challenge ...a call to fight
Escarpment Magazine Winter 2013
He was. Two years later, I resumed... plus three
surgeries, someone else’s ACL, a staple, a cou-
ple of synthetic darts, 115 massages, 350 chi-
ropractic appointments, 540 hours of physio,
680 hours in the pool, 950 hours in the gym
and just 65 hours of skiing. In fact, two years to
the day, I won a NorAmGS race in Panorama,
BC. That was my second week back to ski rac-
ing. My first week was all Lynda. Lynda is my
mom. She retired from her chiropractic practice
just 2 days before I got hurt. She blames herself
that she created the opening in her schedule
and I got injured in order to fill it. Well it’s not
her fault, but it’s what happened. She rose to
the challenge. In fact, I think some nurses ended
up going home because she had the whole
ward covered. As the quarterback of my recov-
ery, she was always close by. So it was a given
that she remain by my side for my return to rac-
ing. But the night before my first race back, I
called her hotel room in tears. This time it wasn’t
the pain or the emotional side effects of heavy
hallucinogens. This was fear, in its purest form.
I was scared of the speed and the adrenaline
involved with racing down a mountain. I was scared of the idea that, after two years, it
just might not work out. I just might not have what it takes any more. So many books that
I was given from friends during my rehabilitation mentioned athletes that “always be-
lieved” or “never doubted” during an injury-related hiatus. I can assure you there was
doubt. Doubt with a capital D, bolded, italicized and underlined. Like this.
But I knew, with a flame still lit in my heart for this crazy sport, I couldn’t stop now. I had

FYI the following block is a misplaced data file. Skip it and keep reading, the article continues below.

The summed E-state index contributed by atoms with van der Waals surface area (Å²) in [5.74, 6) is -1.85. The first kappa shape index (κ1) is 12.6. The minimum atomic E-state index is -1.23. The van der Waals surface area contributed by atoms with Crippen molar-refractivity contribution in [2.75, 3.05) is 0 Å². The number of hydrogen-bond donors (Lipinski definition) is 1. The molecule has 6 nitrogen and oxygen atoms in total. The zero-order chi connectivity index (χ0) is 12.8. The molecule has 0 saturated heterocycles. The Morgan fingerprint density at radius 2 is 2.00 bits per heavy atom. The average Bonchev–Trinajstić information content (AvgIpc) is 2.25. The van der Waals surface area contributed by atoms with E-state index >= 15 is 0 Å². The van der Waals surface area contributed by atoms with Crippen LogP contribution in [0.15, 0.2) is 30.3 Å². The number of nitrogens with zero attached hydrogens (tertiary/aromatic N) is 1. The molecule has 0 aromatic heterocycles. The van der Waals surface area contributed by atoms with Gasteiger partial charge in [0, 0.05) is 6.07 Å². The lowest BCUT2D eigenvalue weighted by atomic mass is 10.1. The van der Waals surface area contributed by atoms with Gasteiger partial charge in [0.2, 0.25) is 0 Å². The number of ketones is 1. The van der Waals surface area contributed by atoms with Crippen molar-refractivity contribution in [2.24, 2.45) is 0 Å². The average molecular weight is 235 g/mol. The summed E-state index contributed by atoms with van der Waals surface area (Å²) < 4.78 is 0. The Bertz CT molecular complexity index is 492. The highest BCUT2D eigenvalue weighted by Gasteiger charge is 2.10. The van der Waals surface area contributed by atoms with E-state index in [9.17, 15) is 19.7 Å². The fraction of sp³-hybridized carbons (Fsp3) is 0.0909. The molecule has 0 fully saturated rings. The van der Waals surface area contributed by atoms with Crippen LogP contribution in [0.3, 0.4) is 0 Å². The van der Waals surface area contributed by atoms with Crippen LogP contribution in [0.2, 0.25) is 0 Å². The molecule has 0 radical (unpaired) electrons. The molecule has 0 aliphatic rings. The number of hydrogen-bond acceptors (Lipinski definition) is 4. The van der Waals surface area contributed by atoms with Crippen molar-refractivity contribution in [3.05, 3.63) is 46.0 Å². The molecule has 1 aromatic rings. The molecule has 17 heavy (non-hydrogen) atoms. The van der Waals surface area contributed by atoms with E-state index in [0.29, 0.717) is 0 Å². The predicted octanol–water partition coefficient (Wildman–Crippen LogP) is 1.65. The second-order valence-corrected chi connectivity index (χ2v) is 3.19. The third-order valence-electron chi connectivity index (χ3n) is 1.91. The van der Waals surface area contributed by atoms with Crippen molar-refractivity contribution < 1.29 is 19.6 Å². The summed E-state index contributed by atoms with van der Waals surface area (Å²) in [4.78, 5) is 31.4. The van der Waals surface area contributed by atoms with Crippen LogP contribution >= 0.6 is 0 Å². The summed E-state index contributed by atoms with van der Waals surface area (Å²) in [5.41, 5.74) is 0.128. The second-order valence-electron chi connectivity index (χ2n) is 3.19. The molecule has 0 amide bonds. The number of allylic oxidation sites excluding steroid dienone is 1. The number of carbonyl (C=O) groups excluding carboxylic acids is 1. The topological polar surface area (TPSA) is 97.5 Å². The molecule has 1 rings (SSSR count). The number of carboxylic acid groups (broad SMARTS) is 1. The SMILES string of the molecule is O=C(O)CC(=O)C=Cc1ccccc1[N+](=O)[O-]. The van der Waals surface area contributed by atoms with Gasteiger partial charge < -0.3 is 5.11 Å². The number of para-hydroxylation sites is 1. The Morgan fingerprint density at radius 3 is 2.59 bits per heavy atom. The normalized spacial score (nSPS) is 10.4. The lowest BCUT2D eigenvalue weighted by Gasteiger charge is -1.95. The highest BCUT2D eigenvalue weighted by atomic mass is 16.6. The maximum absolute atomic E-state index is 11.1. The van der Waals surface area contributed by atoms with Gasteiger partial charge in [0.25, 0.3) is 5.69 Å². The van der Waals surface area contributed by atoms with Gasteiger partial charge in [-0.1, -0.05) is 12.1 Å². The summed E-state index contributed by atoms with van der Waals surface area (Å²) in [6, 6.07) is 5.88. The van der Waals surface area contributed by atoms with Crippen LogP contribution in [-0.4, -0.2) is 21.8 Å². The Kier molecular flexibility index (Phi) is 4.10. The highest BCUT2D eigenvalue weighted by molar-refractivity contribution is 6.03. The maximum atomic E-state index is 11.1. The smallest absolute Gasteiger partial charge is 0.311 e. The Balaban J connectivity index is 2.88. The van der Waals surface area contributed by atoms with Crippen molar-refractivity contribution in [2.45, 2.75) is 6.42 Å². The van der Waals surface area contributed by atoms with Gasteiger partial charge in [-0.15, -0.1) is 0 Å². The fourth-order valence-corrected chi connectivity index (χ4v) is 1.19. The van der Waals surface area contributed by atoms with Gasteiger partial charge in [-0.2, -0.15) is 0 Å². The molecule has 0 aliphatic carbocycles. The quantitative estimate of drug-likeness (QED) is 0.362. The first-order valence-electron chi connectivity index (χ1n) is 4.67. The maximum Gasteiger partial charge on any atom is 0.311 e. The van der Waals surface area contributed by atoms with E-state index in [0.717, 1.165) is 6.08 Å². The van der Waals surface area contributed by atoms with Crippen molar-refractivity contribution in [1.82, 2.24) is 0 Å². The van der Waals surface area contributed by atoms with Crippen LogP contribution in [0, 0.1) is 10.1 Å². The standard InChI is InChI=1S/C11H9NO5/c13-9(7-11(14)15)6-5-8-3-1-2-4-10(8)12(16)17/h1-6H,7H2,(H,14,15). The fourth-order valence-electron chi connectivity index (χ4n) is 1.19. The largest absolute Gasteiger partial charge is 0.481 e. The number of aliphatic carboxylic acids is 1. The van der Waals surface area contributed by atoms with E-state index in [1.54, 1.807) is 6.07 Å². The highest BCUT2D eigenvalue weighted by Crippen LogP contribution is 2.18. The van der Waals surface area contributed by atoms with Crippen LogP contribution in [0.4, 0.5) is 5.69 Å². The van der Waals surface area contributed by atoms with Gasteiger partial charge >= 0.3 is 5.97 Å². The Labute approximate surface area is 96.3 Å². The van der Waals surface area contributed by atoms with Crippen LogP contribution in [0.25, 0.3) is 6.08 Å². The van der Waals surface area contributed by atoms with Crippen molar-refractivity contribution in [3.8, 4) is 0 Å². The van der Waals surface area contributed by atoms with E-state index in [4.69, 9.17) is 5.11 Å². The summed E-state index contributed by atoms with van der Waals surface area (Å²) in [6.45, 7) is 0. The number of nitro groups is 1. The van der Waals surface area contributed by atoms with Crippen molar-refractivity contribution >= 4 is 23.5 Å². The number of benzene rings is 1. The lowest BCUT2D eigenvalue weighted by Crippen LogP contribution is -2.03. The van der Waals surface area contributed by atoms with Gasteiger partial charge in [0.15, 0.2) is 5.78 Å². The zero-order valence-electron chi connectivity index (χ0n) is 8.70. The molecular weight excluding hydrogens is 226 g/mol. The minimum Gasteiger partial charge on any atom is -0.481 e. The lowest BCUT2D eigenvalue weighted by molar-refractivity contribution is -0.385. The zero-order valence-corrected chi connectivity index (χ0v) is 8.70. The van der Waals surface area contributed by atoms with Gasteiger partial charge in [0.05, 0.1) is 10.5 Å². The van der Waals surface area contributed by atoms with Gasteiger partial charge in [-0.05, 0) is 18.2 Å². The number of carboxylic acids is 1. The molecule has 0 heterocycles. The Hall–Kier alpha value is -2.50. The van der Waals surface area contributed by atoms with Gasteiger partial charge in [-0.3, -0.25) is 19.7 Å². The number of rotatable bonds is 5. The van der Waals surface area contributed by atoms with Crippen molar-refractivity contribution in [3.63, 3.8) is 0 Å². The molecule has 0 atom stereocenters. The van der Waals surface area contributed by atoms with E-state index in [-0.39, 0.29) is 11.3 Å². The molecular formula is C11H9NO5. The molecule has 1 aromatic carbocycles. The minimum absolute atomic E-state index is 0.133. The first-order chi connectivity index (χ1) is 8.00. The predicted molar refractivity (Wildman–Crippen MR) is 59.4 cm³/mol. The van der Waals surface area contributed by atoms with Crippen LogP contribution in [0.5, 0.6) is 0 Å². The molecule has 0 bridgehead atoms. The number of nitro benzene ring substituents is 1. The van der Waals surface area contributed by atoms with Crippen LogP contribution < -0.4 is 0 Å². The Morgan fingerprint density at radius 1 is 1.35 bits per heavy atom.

to find out. So that night at the hotel, with my first race bib in my hand, Mom and I had
a closing ceremony for everything that was my recovery and welcomed the challenge
of the next chapter.
Challenge is defined as “a call to fight, as a battle”. I can say, candidly, that
two months prior to that night, I was one anti-inflammatory away from
quitting. The team was on our last training camp (in Chile) before the
race season would begin and I was depleted. By that point, I had
taken just one week off in 28 months. I had made gains in New
Zealand the month prior but the snow was soft and forgiving. So
when I showed up in Chile confident to build momentum and
close the gap towards racing, I was greatly mistaken. The bul-
letproof conditions and overall exhaustion was too much. My
sport psychologist told me never to make big decisions when
I’m tired or upset. By the end of the first week in Chile, having
skied just 3 days, I was neither tired nor upset. I simply wanted
out. I knew I felt passionate about academics and I knew it was
something that would offer me a direct relation between my ef-
fort and success... unlike ski racing, at that time. I had done
everything I was told and more to rehabilitate in the strongest
way... it just didn’t seem to be working.
I feel now, that the only reason I kept setting an alarm each day
was because of that flame. Though dimly lit, it still offered
warmth in my heart. Warmth and curiosity.
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